November 11, 2015 9:56 pm

This Friday, find out why Neil deGrasse Tyson says “The Universe Is Fricking Hilarious.”

Photo of Larry Wilmore, host of The Nightly Show, and Neil deGrasse Tyson, host of StarTalk Radio.

Larry Wilmore and Neil deGrasse Tyson. Photo Credit: The National Geographic Channel.

From the very beginning, comedy has been a basic factor in the StarTalk Radio formula. We have had a comic co-host on the vast majority of our episodes – and Eugene Mirman has co-hosted every one of our StarTalk Live! performances.

Whenever we have a comedian as a guest on the show, from our first, Stephen Colbert in Season 1, Episode 8, until this Friday’s podcast, when our guest is The Nightly Show’s host, Larry Wilmore, Neil finds a way to ask them a variation on the following question: “Is there a science to comedy?”

There has been a surprising lack of consistency in the answers, suggesting that, perhaps, there is no single “formula” for funny.

What there is, at least according to this week’s guest Professor Scott Weems, cognitive neuroscientist and author of Ha! The Science of When We Laugh and Why, is art. Scott explains that nobody is born funny. It takes, to coin that well-trod phrase, “practice, practice, practice, practice, practice.” (Too many practices? Listen to the episode for an explanation.)

There may not be an agreed upon formula, but that doesn’t stop comic co-host Eugene Mirman from explaining how comedians employ the experimental method to hone their acts. Larry Wilmore explains how comedy is all about math, and how Jerry Seinfeld worked hard to use the correct number of words in his very precise humor. Scott explains that we’re not the only species that laughs: apes laugh, dogs laugh, and even rats laugh. (Again, you’ll have to listen to the show to get the details on that one.)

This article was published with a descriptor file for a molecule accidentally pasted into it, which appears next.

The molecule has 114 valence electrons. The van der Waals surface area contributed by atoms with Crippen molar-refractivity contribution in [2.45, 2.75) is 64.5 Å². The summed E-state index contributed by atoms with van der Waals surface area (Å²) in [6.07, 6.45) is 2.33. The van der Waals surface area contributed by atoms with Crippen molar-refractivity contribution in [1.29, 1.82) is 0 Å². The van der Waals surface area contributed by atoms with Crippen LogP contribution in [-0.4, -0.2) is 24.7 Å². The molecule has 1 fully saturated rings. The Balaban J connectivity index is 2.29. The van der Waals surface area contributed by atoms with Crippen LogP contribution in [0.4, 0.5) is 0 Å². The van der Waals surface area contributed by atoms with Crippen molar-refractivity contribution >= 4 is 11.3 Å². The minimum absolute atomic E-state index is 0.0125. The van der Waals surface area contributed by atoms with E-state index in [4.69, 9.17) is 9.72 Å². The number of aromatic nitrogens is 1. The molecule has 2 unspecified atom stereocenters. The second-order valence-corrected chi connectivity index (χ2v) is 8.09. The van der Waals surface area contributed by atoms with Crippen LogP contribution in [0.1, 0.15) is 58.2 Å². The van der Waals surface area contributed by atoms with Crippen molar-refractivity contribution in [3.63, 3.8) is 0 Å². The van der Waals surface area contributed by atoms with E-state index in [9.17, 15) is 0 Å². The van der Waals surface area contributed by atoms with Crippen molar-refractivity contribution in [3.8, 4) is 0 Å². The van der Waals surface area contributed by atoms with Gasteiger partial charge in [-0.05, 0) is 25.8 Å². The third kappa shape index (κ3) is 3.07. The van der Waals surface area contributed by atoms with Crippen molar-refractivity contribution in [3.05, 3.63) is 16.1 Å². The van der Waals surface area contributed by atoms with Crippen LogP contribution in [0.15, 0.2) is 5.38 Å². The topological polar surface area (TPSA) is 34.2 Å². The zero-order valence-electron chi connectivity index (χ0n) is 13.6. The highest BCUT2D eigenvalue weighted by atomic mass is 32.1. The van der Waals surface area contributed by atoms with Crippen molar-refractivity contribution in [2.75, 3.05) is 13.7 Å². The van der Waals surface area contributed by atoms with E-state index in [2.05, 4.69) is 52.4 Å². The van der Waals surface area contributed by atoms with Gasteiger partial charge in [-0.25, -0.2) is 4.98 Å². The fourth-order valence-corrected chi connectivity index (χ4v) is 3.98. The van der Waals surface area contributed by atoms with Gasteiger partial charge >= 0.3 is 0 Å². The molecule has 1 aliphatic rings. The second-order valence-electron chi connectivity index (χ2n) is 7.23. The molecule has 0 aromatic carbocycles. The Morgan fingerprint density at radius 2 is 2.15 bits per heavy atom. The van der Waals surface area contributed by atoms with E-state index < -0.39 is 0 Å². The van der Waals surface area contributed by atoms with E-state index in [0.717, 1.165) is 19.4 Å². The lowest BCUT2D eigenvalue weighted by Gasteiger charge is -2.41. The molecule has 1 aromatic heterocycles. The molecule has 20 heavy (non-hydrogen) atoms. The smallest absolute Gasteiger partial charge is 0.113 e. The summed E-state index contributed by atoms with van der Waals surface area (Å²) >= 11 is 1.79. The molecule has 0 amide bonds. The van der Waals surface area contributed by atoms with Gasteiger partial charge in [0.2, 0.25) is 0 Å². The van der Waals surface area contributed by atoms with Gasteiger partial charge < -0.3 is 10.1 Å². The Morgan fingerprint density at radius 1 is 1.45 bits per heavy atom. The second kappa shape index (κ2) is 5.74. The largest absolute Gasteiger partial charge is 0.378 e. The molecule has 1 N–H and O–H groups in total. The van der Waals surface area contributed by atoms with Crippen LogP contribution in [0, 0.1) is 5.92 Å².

Even Bill Nye gets in on the act – you’ll hear excerpts from his comedy improv, “Sharing Science through Comedy.” (Two creationists walk into a travel agency…) Of course, Bill is no stranger to comedy. He got his start as a stand up comedian.

If that’s not enough, Andy Weir, the author of The Martian, calls in to discuss the use of comedy in science fiction, in his book and the movie based on it starring Matt Damon.

There’s more to the show than just a discussion of comedy, though. Because the other big theme that runs through all of StarTalk is when Neil searches for the “inner geek” in our guests.

He usually finds it, and in Larry Wilmore’s case, it wasn’t too hard. Not only do Larry and Neil get deeply geeky over Star Trek and Star Wars, warp drive vs. hyperspace, and Kirk vs. Picard, but also it turns out that Larry is a magician – and, from the sound of Neil’s reaction, a pretty good one. The two geeks discuss life on Mars, panspermia, Isaac Newton, and Pluto, and Larry suggests a theory that explains why some people find it hard to believe we ever actually landed on the moon.

Before you listen to the show, I feel it is my duty to warn you of a point that Professor Weems makes during the show: people with a good sense of humor tend to die 4-5 years earlier than people without.

So don’t laugh to hard when you listen. You never know what might happen. (It is Friday the 13th, after all!)

Join us for Exploring Science and Comedy with Larry Wilmore this Friday, November 13 at 7:00 PM EST on our website, iTunes Podcasts, Stitcher, TuneIn and SoundCloud.

That’s it for now. Keep Looking Up.
–Jeffrey Simons